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Growing up Transgender

In this single-day seminar, we will explore what it means to be transgender. Health and human services professionals will learn the difficulties people who are transgender face and how we can best support and advocate for the transgender community.

Key Program Information
Delivery Format Face-to-Face

Learn what it means to truly be inclusive and understanding 

There are hundreds of thousands of transgender people in the United States. According to the Oxford dictionary, the word transgender can be defined as a person whose sense of personal identity and gender does not correspond with their birth sex. There is no doubt that mass media has helped to bring awareness of people who are transgender, but there is much to learn about the challenges transgender people face in our communities. How can we best support and understand the needs of people who are transgender? 

Join our experienced presenters as they help us to define, explore and provide a safe space for any questions you have. In this jam-packed and interactive presentation, we will explore the following: 

  • The difference between sex and gender, from both a biological and cultural standpoint.
  • The transgender legal landscape: current and future challenges.
  • The experiences/challenges of transgender youth.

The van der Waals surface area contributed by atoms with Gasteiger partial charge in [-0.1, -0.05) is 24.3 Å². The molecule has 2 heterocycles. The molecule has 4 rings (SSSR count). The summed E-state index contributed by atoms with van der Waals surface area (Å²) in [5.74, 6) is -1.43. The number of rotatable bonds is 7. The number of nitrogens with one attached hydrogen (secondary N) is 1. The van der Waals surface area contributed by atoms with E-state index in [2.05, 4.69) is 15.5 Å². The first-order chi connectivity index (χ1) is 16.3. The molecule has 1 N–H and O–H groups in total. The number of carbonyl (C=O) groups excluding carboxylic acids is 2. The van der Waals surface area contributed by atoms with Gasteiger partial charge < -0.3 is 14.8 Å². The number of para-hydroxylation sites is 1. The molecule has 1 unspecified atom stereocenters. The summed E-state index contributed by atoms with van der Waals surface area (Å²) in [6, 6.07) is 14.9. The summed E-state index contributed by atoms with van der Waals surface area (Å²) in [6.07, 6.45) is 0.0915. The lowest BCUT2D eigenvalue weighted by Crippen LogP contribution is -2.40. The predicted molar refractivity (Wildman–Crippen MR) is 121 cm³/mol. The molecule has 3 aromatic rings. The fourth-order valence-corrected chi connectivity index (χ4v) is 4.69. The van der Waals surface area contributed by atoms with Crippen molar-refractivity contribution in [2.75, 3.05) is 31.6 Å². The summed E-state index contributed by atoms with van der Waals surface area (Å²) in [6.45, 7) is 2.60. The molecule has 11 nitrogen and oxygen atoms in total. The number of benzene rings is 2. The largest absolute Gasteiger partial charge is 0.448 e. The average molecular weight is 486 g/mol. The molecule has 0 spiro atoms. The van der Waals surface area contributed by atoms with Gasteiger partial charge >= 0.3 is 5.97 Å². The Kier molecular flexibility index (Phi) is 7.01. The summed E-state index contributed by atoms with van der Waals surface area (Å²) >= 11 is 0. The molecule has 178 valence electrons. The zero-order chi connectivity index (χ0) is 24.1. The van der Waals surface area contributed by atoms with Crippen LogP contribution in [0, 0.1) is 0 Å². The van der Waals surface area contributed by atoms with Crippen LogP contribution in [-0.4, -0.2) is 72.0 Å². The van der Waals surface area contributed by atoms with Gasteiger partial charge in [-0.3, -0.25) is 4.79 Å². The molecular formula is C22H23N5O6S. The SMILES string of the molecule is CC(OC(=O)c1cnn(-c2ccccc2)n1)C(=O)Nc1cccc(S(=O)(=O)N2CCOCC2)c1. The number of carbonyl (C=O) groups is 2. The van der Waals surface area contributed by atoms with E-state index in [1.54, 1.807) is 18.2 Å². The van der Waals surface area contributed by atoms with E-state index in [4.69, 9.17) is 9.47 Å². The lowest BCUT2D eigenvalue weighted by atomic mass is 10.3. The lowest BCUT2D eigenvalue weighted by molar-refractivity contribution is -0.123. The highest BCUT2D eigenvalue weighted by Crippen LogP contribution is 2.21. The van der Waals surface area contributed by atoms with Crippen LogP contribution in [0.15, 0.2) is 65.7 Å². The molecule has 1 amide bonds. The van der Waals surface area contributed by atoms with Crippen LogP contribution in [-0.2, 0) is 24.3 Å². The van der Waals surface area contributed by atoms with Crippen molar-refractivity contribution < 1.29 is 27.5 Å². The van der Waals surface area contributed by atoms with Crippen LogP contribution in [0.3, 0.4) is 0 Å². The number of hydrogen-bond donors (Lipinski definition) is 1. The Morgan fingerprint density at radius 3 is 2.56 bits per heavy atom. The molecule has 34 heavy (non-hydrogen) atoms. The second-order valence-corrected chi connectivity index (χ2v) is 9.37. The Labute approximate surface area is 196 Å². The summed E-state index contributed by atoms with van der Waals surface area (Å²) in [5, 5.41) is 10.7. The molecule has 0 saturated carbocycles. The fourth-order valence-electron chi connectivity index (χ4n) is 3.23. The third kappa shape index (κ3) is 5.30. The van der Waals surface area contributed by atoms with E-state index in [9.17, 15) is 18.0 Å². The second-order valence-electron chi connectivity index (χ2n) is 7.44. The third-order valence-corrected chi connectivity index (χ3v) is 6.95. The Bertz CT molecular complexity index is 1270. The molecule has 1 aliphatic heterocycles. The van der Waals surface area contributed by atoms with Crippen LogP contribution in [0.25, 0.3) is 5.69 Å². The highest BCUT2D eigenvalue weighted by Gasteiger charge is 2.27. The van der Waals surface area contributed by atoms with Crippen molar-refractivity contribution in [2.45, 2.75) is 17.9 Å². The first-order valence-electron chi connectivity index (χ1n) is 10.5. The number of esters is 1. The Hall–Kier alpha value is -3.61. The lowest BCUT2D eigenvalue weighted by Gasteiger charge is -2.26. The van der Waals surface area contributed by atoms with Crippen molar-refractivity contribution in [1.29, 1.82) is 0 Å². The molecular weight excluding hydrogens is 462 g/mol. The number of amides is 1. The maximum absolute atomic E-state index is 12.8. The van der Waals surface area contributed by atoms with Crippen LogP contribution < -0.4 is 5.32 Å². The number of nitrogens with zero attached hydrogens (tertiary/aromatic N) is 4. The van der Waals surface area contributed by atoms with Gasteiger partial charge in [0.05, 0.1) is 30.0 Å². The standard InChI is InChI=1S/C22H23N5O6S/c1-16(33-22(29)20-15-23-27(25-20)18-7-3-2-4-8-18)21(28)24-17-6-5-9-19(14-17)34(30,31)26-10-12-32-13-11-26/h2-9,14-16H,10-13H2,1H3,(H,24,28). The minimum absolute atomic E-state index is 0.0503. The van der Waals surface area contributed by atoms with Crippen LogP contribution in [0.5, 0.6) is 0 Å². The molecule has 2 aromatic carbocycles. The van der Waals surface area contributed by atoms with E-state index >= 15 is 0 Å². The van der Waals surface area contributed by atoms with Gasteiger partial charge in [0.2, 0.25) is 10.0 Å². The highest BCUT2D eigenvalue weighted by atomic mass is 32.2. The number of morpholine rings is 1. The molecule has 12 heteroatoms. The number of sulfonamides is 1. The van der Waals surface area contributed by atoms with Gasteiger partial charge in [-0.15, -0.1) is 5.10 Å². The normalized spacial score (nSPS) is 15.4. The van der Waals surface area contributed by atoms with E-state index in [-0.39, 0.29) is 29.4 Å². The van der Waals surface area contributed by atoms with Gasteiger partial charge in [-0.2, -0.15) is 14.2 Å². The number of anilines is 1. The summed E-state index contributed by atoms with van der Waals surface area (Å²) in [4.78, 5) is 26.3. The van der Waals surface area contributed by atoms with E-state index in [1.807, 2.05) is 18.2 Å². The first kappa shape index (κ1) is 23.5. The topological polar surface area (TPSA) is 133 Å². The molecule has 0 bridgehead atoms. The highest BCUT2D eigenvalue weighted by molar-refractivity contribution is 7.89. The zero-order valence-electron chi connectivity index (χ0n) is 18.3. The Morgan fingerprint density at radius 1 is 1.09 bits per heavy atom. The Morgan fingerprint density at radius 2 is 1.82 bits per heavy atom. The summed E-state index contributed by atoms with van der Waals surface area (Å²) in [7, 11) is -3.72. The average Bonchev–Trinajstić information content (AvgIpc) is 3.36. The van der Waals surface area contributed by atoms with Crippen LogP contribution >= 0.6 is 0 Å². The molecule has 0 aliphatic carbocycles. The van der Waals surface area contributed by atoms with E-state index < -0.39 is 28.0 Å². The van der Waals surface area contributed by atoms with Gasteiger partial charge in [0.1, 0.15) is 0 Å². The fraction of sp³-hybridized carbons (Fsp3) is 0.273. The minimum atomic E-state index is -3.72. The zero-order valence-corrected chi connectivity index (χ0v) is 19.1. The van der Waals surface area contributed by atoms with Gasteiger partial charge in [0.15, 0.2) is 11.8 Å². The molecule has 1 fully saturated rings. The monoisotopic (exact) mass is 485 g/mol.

• The role of the Health and Human Services professional in caring/advocating for the transgender community.
Transgender youth

Who Should Attend

Health care professionals, counselors, social workers, educators, guidance counselors, school psychologists, and anyone interested in learning more about the transgender community.


Christopher Jorgenson currently serves as the director of the Gender & Sexuality Resource Center at UW-Eau Claire. When not on campus, engaged in advocacy work and teaching in the Women's Studies program, he can be seen traveling around the state providing a variety of training program, most notable: Safe Space Training, Sexual Assault Bystander Intervention Training, (Being) Sex and (Doing) Gender: The Difference and Why It Matters, and QPR & Campus Connect suicide prevention gatekeeper training programs. He hails from Wisconsin and California, the latter of which has made him hate winter even more than he already did.

Alexandra Hall, MD, is a family physician with extensive experience in transgender medical care. Trained at Mount Sinai School of Medicine and the University of Vermont, she worked for Dean Health Care, Cornell University, and now the University of Wisconsin-Stout. She frequently conducts workshops and trainings for mental and medical health professionals on the care of transgender clients, both on a regional and national level, and has been involved in advocacy for improved access to care as well as appropriate insurance coverage for transgender people.

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